THIS JUST IN: A new name and strategy for Indianapolis Museum of Contemporary Art

Lauren Zoll’s Black Bean, which will be part of the Indianapolis Contemporary exhibition opening July 17 at Ash & Elm.

Since its creation in 2001, the Indianapolis Museum of Contemporary art – known to most as iMOCA – has existed in several formats, sometimes with a brick-and-mortar presence, sometimes not.

But always as a gallery, never as a “museum.”

Now, following an “organizational refresh” announced in January, iMOCA has a new identity – Indianapolis Contemporary. Or, in today’s world of compulsory abbreviations: “I/C.” Consulting director Michael Kaufman said the new branding includes a new look, an innovative approach, upcoming exhibitions, and programming.

The reorganization ends a run of “permanent” locations for the contemporary art organization. In 2004, it found a home in the Emelie Building at Capitol and Indiana avenues (later home to the Kurt Vonnegut Memorial Library). In 2009 iMOCA was relocated in the Murphy Building in the heart of Fountain Square. In 2014, iMOCA opened a second gallery space in the CityWay development, a location which later became its sole home after the Fountain Square gallery was shuttered. The CityWay Gallery

The days of a permanent home are over, as is the original name. Indianapolis Contemporary will emerge on Wednesday, July 17, with an exhibit in the building housing Ash & Elm on East Washington St.

Collaboration will continue to be the hallmark of the organization, according to a press release dated May 20. In addition to eschewing a permanent space in favor of a multi-site approach capitalizing on community partnerships, I/C’s first exhibition, Synthesis, will brings together Brooklyn-based Victoria Manganiello and Indianapolis artist Lauren Zoll. Together they will examine the intersections between cultural production, history, materiality, and technology. The exhibit will continue through Aug. 4.

According to the May 20 press release, the impetus for the transformation stemmed from a feasibility study which revealed the need to clarify purpose, reimagine the organization, and differentiate itself in the cultural landscape.

“Indianapolis is rich in its variety of arts programming and organizations, and we wanted to think critically about how we fit in that picture and what unique point of view we can bring,” Kaufmann said. “We spoke with our partners, donors, and board members and developed a path forward that is aesthetically compelling, conceptually rigorous, and socially impactful.”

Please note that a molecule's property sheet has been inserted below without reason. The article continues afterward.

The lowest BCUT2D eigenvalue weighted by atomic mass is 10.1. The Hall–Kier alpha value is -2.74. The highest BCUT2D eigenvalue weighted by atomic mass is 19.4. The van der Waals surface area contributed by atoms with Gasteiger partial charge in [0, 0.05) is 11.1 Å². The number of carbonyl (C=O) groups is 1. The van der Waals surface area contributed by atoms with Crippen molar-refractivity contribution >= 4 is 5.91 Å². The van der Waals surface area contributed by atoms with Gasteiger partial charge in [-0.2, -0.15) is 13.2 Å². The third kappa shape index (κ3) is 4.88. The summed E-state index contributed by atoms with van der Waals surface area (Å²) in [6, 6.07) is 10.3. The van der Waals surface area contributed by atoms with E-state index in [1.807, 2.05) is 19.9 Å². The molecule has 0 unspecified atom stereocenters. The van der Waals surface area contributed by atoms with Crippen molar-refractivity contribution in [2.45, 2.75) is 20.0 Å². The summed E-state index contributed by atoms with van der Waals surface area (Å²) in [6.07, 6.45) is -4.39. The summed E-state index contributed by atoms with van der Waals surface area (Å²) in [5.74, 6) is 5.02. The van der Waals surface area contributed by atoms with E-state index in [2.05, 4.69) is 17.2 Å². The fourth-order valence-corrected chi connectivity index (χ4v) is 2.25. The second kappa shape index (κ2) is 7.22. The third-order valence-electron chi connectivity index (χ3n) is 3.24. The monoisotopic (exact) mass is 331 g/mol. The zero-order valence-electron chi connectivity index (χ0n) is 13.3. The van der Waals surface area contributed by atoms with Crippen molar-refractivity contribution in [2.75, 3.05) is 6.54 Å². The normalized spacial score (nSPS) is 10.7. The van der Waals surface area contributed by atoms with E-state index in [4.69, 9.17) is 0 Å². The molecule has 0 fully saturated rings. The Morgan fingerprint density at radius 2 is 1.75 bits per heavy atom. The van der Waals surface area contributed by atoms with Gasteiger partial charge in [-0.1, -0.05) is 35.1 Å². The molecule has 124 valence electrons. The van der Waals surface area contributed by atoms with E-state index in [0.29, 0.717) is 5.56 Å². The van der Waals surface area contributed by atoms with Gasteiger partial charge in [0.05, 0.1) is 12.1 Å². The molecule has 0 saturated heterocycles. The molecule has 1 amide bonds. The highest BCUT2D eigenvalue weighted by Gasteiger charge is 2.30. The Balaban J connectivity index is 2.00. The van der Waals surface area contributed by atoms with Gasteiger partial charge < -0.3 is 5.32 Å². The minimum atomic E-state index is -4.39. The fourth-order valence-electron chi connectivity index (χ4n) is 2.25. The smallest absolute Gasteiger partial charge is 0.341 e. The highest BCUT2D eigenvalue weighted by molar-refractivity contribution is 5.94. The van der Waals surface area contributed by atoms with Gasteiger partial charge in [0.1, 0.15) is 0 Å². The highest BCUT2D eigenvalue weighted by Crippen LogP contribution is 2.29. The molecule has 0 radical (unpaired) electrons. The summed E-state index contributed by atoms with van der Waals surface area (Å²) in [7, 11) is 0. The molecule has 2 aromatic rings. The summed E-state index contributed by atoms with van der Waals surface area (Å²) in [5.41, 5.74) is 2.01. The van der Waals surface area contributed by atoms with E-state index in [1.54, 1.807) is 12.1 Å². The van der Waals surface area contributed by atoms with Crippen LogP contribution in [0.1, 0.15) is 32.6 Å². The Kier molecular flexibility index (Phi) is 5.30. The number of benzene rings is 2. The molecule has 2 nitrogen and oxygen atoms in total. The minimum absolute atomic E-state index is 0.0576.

Going forward, I/C will continue its mission to connect people to innovative and inspiring art of our time, Kaufman said. What has changed is the approach, which will be multi-site oriented and include exhibitions and programming beyond visual art.

As noted after the January announcement, Indianapolis Contemporary is partnering with Hoy Polloy to program a space at 10th Street and Beville Avenue. Named Re:Public, the space is part of the 10 East Art + Design District. Clayton Hamilton will be the inaugural artist in residence, with an exhibition date to be announced soon.

A mural by Artur Silva will be created this summer at the Re:Public space. Hoy Polloy and I/C are working collaboratively to facilitate free, year-round, community-based programming at the space. Programs will include the annual Wonderland film festival, regular art activities, and quarterly exhibitions.

The 10th Street arts initiative is being led by the John Boner Neighborhood Centers, which was a grant recipient of Lilly Endowment’s Strengthening Indianapolis Through Arts and Cultural Innovation Initiative , and is in collaboration with six local arts organizations – NEAR, Englewood CDC, and Indianapolis Neighborhood Housing Partnership.

Coinciding with the launch of the new brand, I/C is debuting Abstract, an arts writing series. Abstract will be published monthly online, via email, and in special print editions. Content will include artist interviews, thought-provoking essays, experimental prose, visual art, and playlists by musicians. The first issue features art by Deb Sokolow, an essay by Laura Holzman, a playlist by musician Xenia Rubinos, and a visual poem by Bree Jo’ann.